Samuel 0. Regalado. Nikkei Baseball: Japanese American Players from Immigration and Internment to the Major Leagues. Urbana: University of Illinois Press, 2013. 208pp. Paper, $25.
Robert A. Moss
In Nikkei Baseball, Samuel Regalado, professor of history at California State University--Stanislaus, offers a cultural and social history of Japanese immigration and acclimatization in the United States, as refracted through the prism of Japanese American (or Nikkei) baseball. His chronology stretches from the Meiji restoration in Japan in 1870 to the imported Japanese major-league players and their Nikkei counterparts of the late twentieth century and early 2000s. In between, we get a bird's-eye view of Nikkei baseball as it developed in the cities and towns of the western United States: Seattle, San Francisco, Los Angeles, Stockton, Sacramento, Portland, and Fresno.
Nikkei Baseball is highly detailed; its relatively short text is buttressed by 44 pages of notes, sources, bibliography, and index. It ably charts the growth of Japanese American baseball from the first all-amateur Nikkei team in San Francisco in 1903, through the development of regional Nikkei tournaments, which recapitulated the growth of baseball in nineteenth-century America, to the formation of Nikkei leagues in the 1920S. Regalado posits that during the Meiji restoration in Japan, the feudal Samurai code of bushido melded with Western ideas of competitiveness and modernity, so as to reorder Japanese society while preserving Japanese traditions and identity. Baseball, introduced to Japan in 1872 by Horace Wilson, an educational reformer hired by the government, came to be viewed as an accompaniment of patriotism, industrial productivity, team play, and modernization. In 1878, Hiroshi Hiraoka, an engineer who had observed baseball in the United States, organized the first team in Japan, the Shimbashi Athletic Club. By 1890, Japanese universities were fielding nines, and in 1905 the Waseda University team toured the US, playing college teams in Washington, Oregon, and California.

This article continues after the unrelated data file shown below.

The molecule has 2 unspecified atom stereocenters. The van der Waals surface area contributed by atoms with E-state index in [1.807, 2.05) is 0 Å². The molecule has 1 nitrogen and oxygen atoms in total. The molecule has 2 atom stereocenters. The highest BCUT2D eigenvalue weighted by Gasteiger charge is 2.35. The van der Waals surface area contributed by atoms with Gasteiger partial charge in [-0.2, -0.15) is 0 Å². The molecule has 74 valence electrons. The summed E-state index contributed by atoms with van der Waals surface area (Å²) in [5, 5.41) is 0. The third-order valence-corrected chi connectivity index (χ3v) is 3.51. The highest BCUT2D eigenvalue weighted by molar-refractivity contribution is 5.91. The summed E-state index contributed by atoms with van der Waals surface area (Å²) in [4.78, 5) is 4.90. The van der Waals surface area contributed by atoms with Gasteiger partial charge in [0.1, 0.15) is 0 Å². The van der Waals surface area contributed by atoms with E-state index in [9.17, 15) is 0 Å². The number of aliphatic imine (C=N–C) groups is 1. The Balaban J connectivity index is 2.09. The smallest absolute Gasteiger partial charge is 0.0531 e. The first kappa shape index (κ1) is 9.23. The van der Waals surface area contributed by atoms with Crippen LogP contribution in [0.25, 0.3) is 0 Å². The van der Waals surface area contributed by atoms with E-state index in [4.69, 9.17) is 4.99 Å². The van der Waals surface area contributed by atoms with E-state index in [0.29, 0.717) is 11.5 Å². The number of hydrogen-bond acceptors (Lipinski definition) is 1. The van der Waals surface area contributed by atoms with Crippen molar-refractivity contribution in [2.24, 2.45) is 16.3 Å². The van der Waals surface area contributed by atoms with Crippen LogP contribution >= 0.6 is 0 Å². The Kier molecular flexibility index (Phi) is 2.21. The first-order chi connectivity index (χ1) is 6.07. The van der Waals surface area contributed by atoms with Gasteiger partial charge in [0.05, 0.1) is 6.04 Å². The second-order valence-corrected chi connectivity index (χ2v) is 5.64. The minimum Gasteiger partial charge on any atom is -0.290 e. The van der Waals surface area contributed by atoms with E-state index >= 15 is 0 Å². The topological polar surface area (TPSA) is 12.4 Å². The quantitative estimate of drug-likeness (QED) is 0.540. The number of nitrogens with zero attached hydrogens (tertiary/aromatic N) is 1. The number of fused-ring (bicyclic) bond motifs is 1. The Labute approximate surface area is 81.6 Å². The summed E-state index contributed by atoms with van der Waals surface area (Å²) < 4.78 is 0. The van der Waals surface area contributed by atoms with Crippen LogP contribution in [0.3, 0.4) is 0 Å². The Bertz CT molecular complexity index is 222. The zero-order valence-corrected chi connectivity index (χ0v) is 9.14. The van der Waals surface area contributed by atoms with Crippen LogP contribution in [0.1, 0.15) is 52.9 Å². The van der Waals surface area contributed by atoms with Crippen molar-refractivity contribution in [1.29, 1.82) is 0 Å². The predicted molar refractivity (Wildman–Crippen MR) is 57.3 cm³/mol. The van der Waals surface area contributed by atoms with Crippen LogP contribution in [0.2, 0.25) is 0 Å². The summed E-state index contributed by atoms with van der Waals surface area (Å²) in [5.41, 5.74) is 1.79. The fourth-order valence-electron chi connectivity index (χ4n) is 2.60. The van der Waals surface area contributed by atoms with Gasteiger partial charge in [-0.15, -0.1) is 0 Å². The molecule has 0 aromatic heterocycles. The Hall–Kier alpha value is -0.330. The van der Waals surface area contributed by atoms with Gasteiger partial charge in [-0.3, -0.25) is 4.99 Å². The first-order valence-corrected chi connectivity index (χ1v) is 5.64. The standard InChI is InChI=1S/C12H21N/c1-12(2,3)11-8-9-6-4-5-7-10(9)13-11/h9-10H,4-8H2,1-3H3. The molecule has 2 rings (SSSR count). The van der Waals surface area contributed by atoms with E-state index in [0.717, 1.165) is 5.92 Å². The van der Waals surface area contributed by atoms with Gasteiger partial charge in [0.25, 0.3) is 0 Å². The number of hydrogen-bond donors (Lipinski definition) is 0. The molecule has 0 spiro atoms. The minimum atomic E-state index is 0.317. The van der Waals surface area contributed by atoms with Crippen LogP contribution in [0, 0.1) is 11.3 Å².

When the Issei (first generation) Japanese immigrants came to America, they brought baseball with them, and the generational aspect of baseball connected them with their children, the Nisei. To the Issei, the game "nourished traditional virtues of loyalty, honor, and courage" (52). In turn, the Nisei developed leagues and tournaments. By 1926, the Southern California Japanese Baseball League had formed, centered around the large Nikkei community of Los Angeles. In the Fresno area, Kenichi Zenimura organized a league of ten teams. Games were also played with Mexican American, Negro league, and Pacific Coast League teams. Trumpeted by the Japanese American press, sports--especially baseball--were seen as a bridge to assimilation and an escape from discrimination. In the absence of permitted advance in other spheres, baseball provided an outlet. The LA Nippons barnstormed Japan in 1931, compiling a record of 20-5, and the Tokyo Giants visited Los Angeles to play the Nippons in 1935 and 1936.
The Nikkei experience mirrored similar pathways followed by other immigrant groups, for example, Jews and Italians. Regalado also devotes considerable attention to the emergence of talented Japanese teams in Hawaii. By 1920, an all Japanese American baseball league was in operation there, and the first Nikkei major leaguers came from Hawaii. …